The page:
never to lose him again.

[Military] ranks lost their value,
circled all of Athens,
with their lost pride
hunting down a white trench coat.

Only the rain knows
and sings a muted song.
Only the rain cries
with half a song.

He was wearing a white trench coat,
and was walking along his path,
the bullets came out of the bushes
and penetrated his shoulder.

He stood a bit confounded
he lost his step,
he thought, I have been killed
and entered his tomb.

Then came the murderer
holding a double-barrelled rifle,
declared, what a beautiful murder
and they called me incompetent.

Only the rain knows
and sings a muted song.
Only the rain cries
with half a song.

I think the salient point of this song is a critique against the vanity of authority. How the establishment will go to great lengths to ensure that everyone conforms with its demands. Sometimes the powers that be take the form of security forces: the police and the military. At others, it is an imperialistic apparatus that will employ all means necessary to wage war against—or otherwise undermine—countries that do not fit in its vision of a world order. At others still, the establishment is a cobweb of unwritten rules, social norms, and institutions that govern how people behave in their interpersonal affairs and how they treat misfits.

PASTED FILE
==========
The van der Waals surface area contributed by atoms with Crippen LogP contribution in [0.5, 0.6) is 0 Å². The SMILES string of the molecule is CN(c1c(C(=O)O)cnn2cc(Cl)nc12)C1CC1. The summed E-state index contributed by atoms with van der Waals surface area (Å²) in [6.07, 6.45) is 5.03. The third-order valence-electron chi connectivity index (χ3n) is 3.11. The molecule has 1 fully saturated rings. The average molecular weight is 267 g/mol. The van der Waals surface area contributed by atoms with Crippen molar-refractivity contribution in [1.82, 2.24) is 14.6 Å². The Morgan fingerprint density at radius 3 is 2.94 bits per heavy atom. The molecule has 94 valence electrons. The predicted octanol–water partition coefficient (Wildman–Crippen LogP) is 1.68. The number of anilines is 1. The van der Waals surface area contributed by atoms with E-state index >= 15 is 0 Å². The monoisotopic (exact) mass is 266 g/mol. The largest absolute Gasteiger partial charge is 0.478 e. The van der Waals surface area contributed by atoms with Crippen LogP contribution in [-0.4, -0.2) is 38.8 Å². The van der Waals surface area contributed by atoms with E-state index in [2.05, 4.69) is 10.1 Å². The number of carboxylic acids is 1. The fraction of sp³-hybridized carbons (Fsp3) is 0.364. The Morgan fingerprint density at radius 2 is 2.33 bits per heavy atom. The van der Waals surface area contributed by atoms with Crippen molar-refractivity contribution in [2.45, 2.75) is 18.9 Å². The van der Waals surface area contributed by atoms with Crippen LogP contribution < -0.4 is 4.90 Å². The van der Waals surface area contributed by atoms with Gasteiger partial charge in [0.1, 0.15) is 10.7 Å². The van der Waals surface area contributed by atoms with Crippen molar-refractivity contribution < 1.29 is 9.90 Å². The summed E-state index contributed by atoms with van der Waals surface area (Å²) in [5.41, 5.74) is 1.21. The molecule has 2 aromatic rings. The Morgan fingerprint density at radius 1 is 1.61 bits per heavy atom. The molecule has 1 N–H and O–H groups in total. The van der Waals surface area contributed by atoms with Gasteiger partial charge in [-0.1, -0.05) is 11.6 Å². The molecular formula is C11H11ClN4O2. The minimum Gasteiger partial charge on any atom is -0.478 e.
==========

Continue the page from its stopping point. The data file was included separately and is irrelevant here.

The “misfit” is the operative term. We can interpret the story in the song as the typical cops versus criminals scenario, though I hold that the notion of a white trench coat is a metaphor for an irregular presence, as seen from the perspective of any given establishment. How often do you see white trench coats, anyway? I have never encountered one. They tend to be dark in colour. If, then, people expect to see us dressed in a dark coat and we wear a white one instead, they will consider us weird. Fashion choices are not the issue here, but only the core idea of being different and challenging expectations.

The misfit in the song is wondering in their own world. The broken facade is a poetic construct that captures pretences; appearances to intellectuality and sophistication; appearances to tolerance and open-mindedness; appearances about lofty values and ethical standards. Every society, every establishment, thinks of itself as great and righteous. Americans bring “democracy” to parts of the world. Europeans safeguard “European values”. Russians engage in “special operations” for the de-nazification of countries… Everyone is righteous.